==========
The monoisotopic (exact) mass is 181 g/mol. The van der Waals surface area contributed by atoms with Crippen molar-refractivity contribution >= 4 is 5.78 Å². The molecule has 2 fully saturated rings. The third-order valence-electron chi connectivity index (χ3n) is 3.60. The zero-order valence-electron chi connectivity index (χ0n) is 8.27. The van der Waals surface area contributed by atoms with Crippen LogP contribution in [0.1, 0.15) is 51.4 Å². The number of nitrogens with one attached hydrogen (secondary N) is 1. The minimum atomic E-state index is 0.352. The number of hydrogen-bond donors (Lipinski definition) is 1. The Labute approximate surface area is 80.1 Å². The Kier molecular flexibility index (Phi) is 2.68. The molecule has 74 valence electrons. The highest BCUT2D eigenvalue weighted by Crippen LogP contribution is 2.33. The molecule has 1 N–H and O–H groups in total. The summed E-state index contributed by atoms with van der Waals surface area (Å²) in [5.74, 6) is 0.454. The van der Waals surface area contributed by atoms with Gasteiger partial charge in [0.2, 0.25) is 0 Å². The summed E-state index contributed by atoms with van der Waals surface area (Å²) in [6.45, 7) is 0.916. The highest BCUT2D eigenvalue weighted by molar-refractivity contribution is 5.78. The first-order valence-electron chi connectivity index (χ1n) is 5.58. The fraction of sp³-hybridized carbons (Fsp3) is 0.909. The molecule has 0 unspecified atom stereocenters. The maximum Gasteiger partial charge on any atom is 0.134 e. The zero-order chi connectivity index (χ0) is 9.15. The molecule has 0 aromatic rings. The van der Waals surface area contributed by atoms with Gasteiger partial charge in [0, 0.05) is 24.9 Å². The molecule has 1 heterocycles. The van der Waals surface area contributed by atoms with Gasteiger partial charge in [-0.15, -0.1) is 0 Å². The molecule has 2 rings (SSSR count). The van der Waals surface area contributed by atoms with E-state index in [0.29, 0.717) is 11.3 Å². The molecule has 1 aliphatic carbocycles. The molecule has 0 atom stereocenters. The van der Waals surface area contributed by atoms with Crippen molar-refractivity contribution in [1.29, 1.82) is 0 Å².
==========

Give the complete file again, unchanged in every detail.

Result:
The monoisotopic (exact) mass is 181 g/mol. The van der Waals surface area contributed by atoms with Crippen molar-refractivity contribution >= 4 is 5.78 Å². The molecule has 2 fully saturated rings. The third-order valence-electron chi connectivity index (χ3n) is 3.60. The zero-order valence-electron chi connectivity index (χ0n) is 8.27. The van der Waals surface area contributed by atoms with Crippen LogP contribution in [0.1, 0.15) is 51.4 Å². The number of nitrogens with one attached hydrogen (secondary N) is 1. The minimum atomic E-state index is 0.352. The number of hydrogen-bond donors (Lipinski definition) is 1. The Labute approximate surface area is 80.1 Å². The Kier molecular flexibility index (Phi) is 2.68. The molecule has 74 valence electrons. The highest BCUT2D eigenvalue weighted by Crippen LogP contribution is 2.33. The molecule has 1 N–H and O–H groups in total. The summed E-state index contributed by atoms with van der Waals surface area (Å²) in [5.74, 6) is 0.454. The van der Waals surface area contributed by atoms with Gasteiger partial charge in [0.2, 0.25) is 0 Å². The summed E-state index contributed by atoms with van der Waals surface area (Å²) in [6.45, 7) is 0.916. The highest BCUT2D eigenvalue weighted by molar-refractivity contribution is 5.78. The first-order valence-electron chi connectivity index (χ1n) is 5.58. The fraction of sp³-hybridized carbons (Fsp3) is 0.909. The molecule has 0 unspecified atom stereocenters. The maximum Gasteiger partial charge on any atom is 0.134 e. The zero-order chi connectivity index (χ0) is 9.15. The molecule has 0 aromatic rings. The van der Waals surface area contributed by atoms with Gasteiger partial charge in [0, 0.05) is 24.9 Å². The molecule has 1 heterocycles. The van der Waals surface area contributed by atoms with Gasteiger partial charge in [-0.15, -0.1) is 0 Å². The molecule has 2 rings (SSSR count). The van der Waals surface area contributed by atoms with E-state index in [0.29, 0.717) is 11.3 Å². The molecule has 1 aliphatic carbocycles. The molecule has 0 atom stereocenters. The van der Waals surface area contributed by atoms with Crippen molar-refractivity contribution in [1.29, 1.82) is 0 Å².